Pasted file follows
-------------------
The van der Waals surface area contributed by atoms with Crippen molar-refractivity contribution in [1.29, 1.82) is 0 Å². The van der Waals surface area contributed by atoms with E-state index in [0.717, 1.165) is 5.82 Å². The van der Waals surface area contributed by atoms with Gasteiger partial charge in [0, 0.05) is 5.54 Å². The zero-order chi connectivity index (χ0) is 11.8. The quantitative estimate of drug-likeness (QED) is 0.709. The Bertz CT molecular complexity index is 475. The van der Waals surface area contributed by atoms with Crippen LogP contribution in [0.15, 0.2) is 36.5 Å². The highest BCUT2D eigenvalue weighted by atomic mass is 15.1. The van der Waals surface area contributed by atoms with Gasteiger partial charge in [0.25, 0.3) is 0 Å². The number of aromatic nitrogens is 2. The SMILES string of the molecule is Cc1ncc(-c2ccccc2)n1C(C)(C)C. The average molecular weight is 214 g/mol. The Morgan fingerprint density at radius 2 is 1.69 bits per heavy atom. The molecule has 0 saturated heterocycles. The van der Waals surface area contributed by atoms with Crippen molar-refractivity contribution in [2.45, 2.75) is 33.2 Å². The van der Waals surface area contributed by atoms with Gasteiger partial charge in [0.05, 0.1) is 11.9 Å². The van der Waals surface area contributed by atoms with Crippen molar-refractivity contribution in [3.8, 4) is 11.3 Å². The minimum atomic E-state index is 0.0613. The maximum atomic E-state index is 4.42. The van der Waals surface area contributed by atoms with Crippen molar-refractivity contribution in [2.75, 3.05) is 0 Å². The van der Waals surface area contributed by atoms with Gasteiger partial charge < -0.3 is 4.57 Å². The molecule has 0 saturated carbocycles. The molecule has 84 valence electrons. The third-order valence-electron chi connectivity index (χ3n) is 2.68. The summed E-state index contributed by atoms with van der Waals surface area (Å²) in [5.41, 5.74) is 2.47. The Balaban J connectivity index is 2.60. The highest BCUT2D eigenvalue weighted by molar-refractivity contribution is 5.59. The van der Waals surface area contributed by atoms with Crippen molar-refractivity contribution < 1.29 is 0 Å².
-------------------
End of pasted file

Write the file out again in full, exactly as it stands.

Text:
The van der Waals surface area contributed by atoms with Crippen molar-refractivity contribution in [1.29, 1.82) is 0 Å². The van der Waals surface area contributed by atoms with E-state index in [0.717, 1.165) is 5.82 Å². The van der Waals surface area contributed by atoms with Gasteiger partial charge in [0, 0.05) is 5.54 Å². The zero-order chi connectivity index (χ0) is 11.8. The quantitative estimate of drug-likeness (QED) is 0.709. The Bertz CT molecular complexity index is 475. The van der Waals surface area contributed by atoms with Crippen LogP contribution in [0.15, 0.2) is 36.5 Å². The highest BCUT2D eigenvalue weighted by atomic mass is 15.1. The van der Waals surface area contributed by atoms with Gasteiger partial charge in [0.25, 0.3) is 0 Å². The number of aromatic nitrogens is 2. The SMILES string of the molecule is Cc1ncc(-c2ccccc2)n1C(C)(C)C. The average molecular weight is 214 g/mol. The Morgan fingerprint density at radius 2 is 1.69 bits per heavy atom. The molecule has 0 saturated heterocycles. The van der Waals surface area contributed by atoms with Crippen molar-refractivity contribution in [2.45, 2.75) is 33.2 Å². The van der Waals surface area contributed by atoms with Gasteiger partial charge in [0.05, 0.1) is 11.9 Å². The van der Waals surface area contributed by atoms with Crippen molar-refractivity contribution in [3.8, 4) is 11.3 Å². The minimum atomic E-state index is 0.0613. The maximum atomic E-state index is 4.42. The van der Waals surface area contributed by atoms with Crippen molar-refractivity contribution in [2.75, 3.05) is 0 Å². The van der Waals surface area contributed by atoms with Gasteiger partial charge < -0.3 is 4.57 Å². The molecule has 0 saturated carbocycles. The molecule has 84 valence electrons. The third-order valence-electron chi connectivity index (χ3n) is 2.68. The summed E-state index contributed by atoms with van der Waals surface area (Å²) in [5.41, 5.74) is 2.47. The Balaban J connectivity index is 2.60. The highest BCUT2D eigenvalue weighted by molar-refractivity contribution is 5.59. The van der Waals surface area contributed by atoms with Crippen molar-refractivity contribution < 1.29 is 0 Å².